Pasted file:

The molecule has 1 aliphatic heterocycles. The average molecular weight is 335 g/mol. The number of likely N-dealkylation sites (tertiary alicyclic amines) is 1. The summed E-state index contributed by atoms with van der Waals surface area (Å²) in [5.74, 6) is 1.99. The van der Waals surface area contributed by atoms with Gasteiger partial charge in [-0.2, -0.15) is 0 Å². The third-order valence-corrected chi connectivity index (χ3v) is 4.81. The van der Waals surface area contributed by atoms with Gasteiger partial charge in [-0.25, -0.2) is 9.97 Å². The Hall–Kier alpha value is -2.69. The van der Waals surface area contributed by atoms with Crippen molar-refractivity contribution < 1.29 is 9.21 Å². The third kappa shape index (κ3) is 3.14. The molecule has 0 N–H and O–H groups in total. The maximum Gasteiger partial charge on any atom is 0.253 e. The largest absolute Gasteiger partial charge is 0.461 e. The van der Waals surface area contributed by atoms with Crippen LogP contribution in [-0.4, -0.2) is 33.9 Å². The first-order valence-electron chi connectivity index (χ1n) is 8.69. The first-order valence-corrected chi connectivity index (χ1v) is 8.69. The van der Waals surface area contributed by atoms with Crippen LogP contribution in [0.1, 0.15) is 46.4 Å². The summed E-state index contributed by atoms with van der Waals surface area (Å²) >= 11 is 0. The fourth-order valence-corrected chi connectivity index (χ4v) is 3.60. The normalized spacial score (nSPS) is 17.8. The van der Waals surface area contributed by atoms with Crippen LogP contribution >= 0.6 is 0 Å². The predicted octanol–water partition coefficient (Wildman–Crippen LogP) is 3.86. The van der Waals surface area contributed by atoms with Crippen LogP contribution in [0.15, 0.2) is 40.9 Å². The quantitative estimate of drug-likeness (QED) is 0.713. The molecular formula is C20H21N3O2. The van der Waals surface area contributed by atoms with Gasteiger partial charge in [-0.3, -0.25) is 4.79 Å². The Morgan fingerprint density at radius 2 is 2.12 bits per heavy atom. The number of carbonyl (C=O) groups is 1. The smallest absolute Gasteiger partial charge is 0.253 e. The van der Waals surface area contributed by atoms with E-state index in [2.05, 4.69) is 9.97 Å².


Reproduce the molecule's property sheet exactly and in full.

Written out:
The molecule has 1 aliphatic heterocycles. The average molecular weight is 335 g/mol. The number of likely N-dealkylation sites (tertiary alicyclic amines) is 1. The summed E-state index contributed by atoms with van der Waals surface area (Å²) in [5.74, 6) is 1.99. The van der Waals surface area contributed by atoms with Gasteiger partial charge in [-0.2, -0.15) is 0 Å². The third-order valence-corrected chi connectivity index (χ3v) is 4.81. The van der Waals surface area contributed by atoms with Gasteiger partial charge in [-0.25, -0.2) is 9.97 Å². The Hall–Kier alpha value is -2.69. The van der Waals surface area contributed by atoms with Crippen molar-refractivity contribution < 1.29 is 9.21 Å². The third kappa shape index (κ3) is 3.14. The molecule has 0 N–H and O–H groups in total. The maximum Gasteiger partial charge on any atom is 0.253 e. The largest absolute Gasteiger partial charge is 0.461 e. The van der Waals surface area contributed by atoms with Crippen LogP contribution in [-0.4, -0.2) is 33.9 Å². The first-order valence-electron chi connectivity index (χ1n) is 8.69. The first-order valence-corrected chi connectivity index (χ1v) is 8.69. The van der Waals surface area contributed by atoms with Crippen LogP contribution in [0.1, 0.15) is 46.4 Å². The summed E-state index contributed by atoms with van der Waals surface area (Å²) >= 11 is 0. The fourth-order valence-corrected chi connectivity index (χ4v) is 3.60. The normalized spacial score (nSPS) is 17.8. The van der Waals surface area contributed by atoms with Crippen LogP contribution >= 0.6 is 0 Å². The predicted octanol–water partition coefficient (Wildman–Crippen LogP) is 3.86. The van der Waals surface area contributed by atoms with Crippen LogP contribution in [0.15, 0.2) is 40.9 Å². The quantitative estimate of drug-likeness (QED) is 0.713. The molecular formula is C20H21N3O2. The van der Waals surface area contributed by atoms with Gasteiger partial charge in [-0.3, -0.25) is 4.79 Å². The Morgan fingerprint density at radius 2 is 2.12 bits per heavy atom. The number of carbonyl (C=O) groups is 1. The smallest absolute Gasteiger partial charge is 0.253 e. The van der Waals surface area contributed by atoms with E-state index in [2.05, 4.69) is 9.97 Å².